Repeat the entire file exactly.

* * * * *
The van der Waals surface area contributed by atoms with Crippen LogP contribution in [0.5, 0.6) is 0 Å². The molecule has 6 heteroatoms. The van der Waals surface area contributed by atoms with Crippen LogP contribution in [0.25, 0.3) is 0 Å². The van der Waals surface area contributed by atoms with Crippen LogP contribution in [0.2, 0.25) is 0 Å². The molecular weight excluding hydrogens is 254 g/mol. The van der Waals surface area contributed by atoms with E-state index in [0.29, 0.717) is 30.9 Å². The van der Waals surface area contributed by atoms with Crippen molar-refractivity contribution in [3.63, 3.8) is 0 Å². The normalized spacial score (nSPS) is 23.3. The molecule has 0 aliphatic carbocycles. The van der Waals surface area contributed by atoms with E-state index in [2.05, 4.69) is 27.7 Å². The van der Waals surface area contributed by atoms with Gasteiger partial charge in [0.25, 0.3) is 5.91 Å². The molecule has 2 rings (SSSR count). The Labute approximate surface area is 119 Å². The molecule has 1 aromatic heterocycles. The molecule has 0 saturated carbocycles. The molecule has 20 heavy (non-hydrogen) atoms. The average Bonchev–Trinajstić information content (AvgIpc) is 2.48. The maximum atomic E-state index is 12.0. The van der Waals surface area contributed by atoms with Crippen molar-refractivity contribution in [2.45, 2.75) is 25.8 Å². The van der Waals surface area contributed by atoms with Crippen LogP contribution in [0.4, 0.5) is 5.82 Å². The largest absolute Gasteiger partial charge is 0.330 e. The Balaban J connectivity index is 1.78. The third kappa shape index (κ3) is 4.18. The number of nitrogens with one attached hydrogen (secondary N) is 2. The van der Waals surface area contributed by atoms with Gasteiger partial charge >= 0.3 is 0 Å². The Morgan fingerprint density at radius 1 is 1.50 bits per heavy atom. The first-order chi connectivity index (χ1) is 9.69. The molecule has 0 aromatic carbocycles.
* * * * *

The van der Waals surface area contributed by atoms with Crippen LogP contribution in [0.5, 0.6) is 0 Å². The molecule has 6 heteroatoms. The van der Waals surface area contributed by atoms with Crippen LogP contribution in [0.25, 0.3) is 0 Å². The van der Waals surface area contributed by atoms with Crippen LogP contribution in [0.2, 0.25) is 0 Å². The molecular weight excluding hydrogens is 254 g/mol. The van der Waals surface area contributed by atoms with E-state index in [0.29, 0.717) is 30.9 Å². The van der Waals surface area contributed by atoms with Crippen molar-refractivity contribution in [3.63, 3.8) is 0 Å². The normalized spacial score (nSPS) is 23.3. The molecule has 0 aliphatic carbocycles. The van der Waals surface area contributed by atoms with E-state index in [2.05, 4.69) is 27.7 Å². The van der Waals surface area contributed by atoms with Gasteiger partial charge in [0.25, 0.3) is 5.91 Å². The molecule has 2 rings (SSSR count). The Labute approximate surface area is 119 Å². The molecule has 1 aromatic heterocycles. The molecule has 0 saturated carbocycles. The molecule has 20 heavy (non-hydrogen) atoms. The average Bonchev–Trinajstić information content (AvgIpc) is 2.48. The maximum atomic E-state index is 12.0. The van der Waals surface area contributed by atoms with Crippen molar-refractivity contribution in [2.45, 2.75) is 25.8 Å². The van der Waals surface area contributed by atoms with Crippen LogP contribution in [0.4, 0.5) is 5.82 Å². The largest absolute Gasteiger partial charge is 0.330 e. The Balaban J connectivity index is 1.78. The third kappa shape index (κ3) is 4.18. The number of nitrogens with one attached hydrogen (secondary N) is 2. The van der Waals surface area contributed by atoms with Gasteiger partial charge >= 0.3 is 0 Å². The Morgan fingerprint density at radius 1 is 1.50 bits per heavy atom. The first-order chi connectivity index (χ1) is 9.69. The molecule has 0 aromatic carbocycles.